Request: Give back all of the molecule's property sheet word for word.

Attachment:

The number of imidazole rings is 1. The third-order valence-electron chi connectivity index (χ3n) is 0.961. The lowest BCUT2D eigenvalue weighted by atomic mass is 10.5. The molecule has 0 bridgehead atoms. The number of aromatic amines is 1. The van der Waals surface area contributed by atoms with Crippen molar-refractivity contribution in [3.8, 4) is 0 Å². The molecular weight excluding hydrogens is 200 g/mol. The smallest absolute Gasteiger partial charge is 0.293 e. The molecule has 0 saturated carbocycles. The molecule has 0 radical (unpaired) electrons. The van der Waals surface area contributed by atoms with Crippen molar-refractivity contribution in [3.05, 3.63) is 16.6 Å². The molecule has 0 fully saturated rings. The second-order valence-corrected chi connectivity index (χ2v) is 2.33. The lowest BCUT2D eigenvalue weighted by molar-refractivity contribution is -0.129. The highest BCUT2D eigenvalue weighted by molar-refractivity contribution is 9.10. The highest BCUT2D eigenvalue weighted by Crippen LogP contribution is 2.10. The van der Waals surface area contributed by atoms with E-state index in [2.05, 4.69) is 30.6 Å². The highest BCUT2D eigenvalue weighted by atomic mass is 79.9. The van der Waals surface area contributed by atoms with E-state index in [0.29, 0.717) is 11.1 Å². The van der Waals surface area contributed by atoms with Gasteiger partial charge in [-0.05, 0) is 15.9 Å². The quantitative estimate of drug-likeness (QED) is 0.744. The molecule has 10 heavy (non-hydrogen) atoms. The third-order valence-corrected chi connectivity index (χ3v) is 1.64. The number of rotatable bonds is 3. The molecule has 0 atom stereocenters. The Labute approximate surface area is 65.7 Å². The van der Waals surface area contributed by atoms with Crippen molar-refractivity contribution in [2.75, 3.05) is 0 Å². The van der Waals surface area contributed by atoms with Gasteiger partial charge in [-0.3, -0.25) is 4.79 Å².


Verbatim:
The number of imidazole rings is 1. The third-order valence-electron chi connectivity index (χ3n) is 0.961. The lowest BCUT2D eigenvalue weighted by atomic mass is 10.5. The molecule has 0 bridgehead atoms. The number of aromatic amines is 1. The van der Waals surface area contributed by atoms with Crippen molar-refractivity contribution in [3.8, 4) is 0 Å². The molecular weight excluding hydrogens is 200 g/mol. The smallest absolute Gasteiger partial charge is 0.293 e. The molecule has 0 saturated carbocycles. The molecule has 0 radical (unpaired) electrons. The van der Waals surface area contributed by atoms with Crippen molar-refractivity contribution in [3.05, 3.63) is 16.6 Å². The molecule has 0 fully saturated rings. The second-order valence-corrected chi connectivity index (χ2v) is 2.33. The lowest BCUT2D eigenvalue weighted by molar-refractivity contribution is -0.129. The highest BCUT2D eigenvalue weighted by molar-refractivity contribution is 9.10. The highest BCUT2D eigenvalue weighted by Crippen LogP contribution is 2.10. The van der Waals surface area contributed by atoms with E-state index in [2.05, 4.69) is 30.6 Å². The highest BCUT2D eigenvalue weighted by atomic mass is 79.9. The van der Waals surface area contributed by atoms with E-state index in [0.29, 0.717) is 11.1 Å². The van der Waals surface area contributed by atoms with Gasteiger partial charge in [-0.05, 0) is 15.9 Å². The quantitative estimate of drug-likeness (QED) is 0.744. The molecule has 10 heavy (non-hydrogen) atoms. The third-order valence-corrected chi connectivity index (χ3v) is 1.64. The number of rotatable bonds is 3. The molecule has 0 atom stereocenters. The Labute approximate surface area is 65.7 Å². The van der Waals surface area contributed by atoms with Crippen molar-refractivity contribution in [2.75, 3.05) is 0 Å². The van der Waals surface area contributed by atoms with Gasteiger partial charge in [-0.3, -0.25) is 4.79 Å².